IntroductionATZ Event Cards, ATZ Event Cards - Updated Style, ATZ Event Cards, Part 3, ATZ Event Cards: Finally, Various Game Cards]. For some time now I've been promising to write an article on how I make such cards, so here it is.
Choose the publisherIt may seem counter-intuitive to make this the first step, but it's important to know up front how you intend to print your cards. This decision may impact the number of cards you can have in a deck and the aspect ratio, colour depth and printable material.
For example, if using a commercial service such as Artscow.com then a standard deck will be 54 cards (52 playing cards plus 2 jokers) printed on 280gsm paper, requiring a resolution/aspect ration of 750x1050 or higher.
On the other hand, if you use a home printer then the deck can consist of any number of cards, any aspect ration and any resolution - but the material on which you print may be limited in thickness. Also, you'll need to cut out and trim the cards yourself - this isn't as easy as you might think, especially trying to get the card backs to line up correctly with the fronts!
Gather dataOnce you know what limits there may be, decide how many cards you will create and what information needs to go on them. This is probably best done as a paper list as you'll revise it a lot when developing your ideas!
In my TRWNN deck, it became obvious early on that there were 2 distinct categories of cards: "character cards" give the character's name, photo, class and faction, while "action cards" have the action name and a textual description of the action. These use quite separate designs.
Decide on the Design
Original/first design Final "MtG" design
For the TRWNN cards, I added a scrollwork pattern near the bottom of each card. This serves no game purpose, but helps to fill space and to identify the different categories as belonging to the same deck.
Also note that in my ATZ event deck, each card was given a quote or caption. Again, this doesn't make any difference to the rules and isn't strictly necessary, but it helps to set the atmosphere.
Make a Template
I used Powerpoint to create the ATZ Event Deck. Firstly, I set the page size to that required for Artscow (i.e. 750x1050). Then I created a single master slide (i.e. template) with all the borders and backgrounds I wanted. The master slide has 4 "click here" placeholders on it, so that whenever I create a new slide I just have to fill in those 4 items.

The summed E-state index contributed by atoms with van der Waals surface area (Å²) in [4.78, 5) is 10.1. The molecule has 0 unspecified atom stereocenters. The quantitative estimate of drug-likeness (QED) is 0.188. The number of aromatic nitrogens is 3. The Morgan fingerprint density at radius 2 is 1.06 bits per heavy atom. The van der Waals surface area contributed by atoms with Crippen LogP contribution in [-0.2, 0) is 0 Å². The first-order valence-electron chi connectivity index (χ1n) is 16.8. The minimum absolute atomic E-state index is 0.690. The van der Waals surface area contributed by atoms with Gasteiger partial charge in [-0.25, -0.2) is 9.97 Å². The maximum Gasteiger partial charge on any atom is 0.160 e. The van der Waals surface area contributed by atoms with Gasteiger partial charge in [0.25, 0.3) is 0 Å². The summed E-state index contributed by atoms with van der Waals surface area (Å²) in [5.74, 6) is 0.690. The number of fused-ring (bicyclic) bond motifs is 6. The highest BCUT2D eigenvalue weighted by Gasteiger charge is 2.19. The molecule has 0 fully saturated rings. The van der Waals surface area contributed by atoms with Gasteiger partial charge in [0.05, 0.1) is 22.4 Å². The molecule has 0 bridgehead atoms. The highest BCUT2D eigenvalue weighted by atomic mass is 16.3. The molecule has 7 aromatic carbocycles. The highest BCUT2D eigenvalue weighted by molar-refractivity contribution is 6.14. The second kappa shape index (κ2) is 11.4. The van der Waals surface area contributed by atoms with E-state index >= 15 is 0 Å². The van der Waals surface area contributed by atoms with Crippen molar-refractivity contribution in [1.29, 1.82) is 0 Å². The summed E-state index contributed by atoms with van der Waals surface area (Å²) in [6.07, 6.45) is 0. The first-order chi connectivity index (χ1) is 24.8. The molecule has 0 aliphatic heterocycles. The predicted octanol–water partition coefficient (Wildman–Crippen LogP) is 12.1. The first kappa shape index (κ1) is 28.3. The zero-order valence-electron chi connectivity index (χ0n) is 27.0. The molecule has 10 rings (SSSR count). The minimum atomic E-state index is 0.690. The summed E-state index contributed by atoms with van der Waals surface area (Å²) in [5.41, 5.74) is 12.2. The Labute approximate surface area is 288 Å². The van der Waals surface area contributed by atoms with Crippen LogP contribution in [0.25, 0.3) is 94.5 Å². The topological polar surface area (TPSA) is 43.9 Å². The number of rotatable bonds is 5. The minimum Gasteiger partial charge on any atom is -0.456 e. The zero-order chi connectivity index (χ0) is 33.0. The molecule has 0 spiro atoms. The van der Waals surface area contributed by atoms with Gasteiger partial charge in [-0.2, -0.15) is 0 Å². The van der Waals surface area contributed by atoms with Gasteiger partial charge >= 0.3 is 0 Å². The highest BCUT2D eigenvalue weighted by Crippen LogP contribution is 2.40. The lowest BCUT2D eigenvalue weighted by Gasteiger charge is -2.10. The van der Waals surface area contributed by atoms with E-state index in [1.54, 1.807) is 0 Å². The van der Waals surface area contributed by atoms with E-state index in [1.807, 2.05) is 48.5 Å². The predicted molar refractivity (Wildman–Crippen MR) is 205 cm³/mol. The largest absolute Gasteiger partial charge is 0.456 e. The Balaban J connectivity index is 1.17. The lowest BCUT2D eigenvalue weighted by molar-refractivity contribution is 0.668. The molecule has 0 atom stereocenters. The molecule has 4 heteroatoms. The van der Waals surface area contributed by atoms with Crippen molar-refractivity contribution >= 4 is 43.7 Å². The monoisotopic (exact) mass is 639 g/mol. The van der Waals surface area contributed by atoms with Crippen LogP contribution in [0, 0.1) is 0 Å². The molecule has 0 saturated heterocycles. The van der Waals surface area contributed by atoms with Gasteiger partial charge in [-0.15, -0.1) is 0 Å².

Create the cards!Now you are ready to make all the cards you want. Take the template created above and copy it as many times as needed. Then go through the paper list of cards that you gathered and fill in each template with the data for a separate card. If you need to add photographs then these will have to be collected; I find that this is actually much more time-consuming than the rest of the process.
Don't forget to produce a card back as well!
Tip: it's probably a good idea to use an image editor to resize any photos so they have the same aspect ratio as the placeholder on the template. That way you won't get any unexpected clipping or stretching effects on the card!
Export your designsIf you are using a commercial printer then you'll need to save your cards in a format that the printing company can accept. This is probably going to be .png or a similar bitmap format, with each card saved as a separate file.
Tip: In Powerpoint, you can use the "save as" option and choose to export the entire presentation as .png . If you then select "export all slides", it will write each slide out as a separate image file, which is just what you want!
If you are printing the cards yourself then this step is probably not necessary. Just print the cards on your home printer.
Print the deck!Upload the exported image files to your chosen commercial printing company (artscow.com has a "batch upload" which makes this very easy). Use these images to create a custom deck of playing cards, then order it, sit back and wait for the postman!
Tip: if you're using artscow then remember to switch off the "poker text" on each card. Otherwise your cards will automatically have regular playing card symbols as well as your chosen design, such as 2 of hearts. I speak from experience with one of my early attempts :- ( . I've no knowledge of other commercial printers.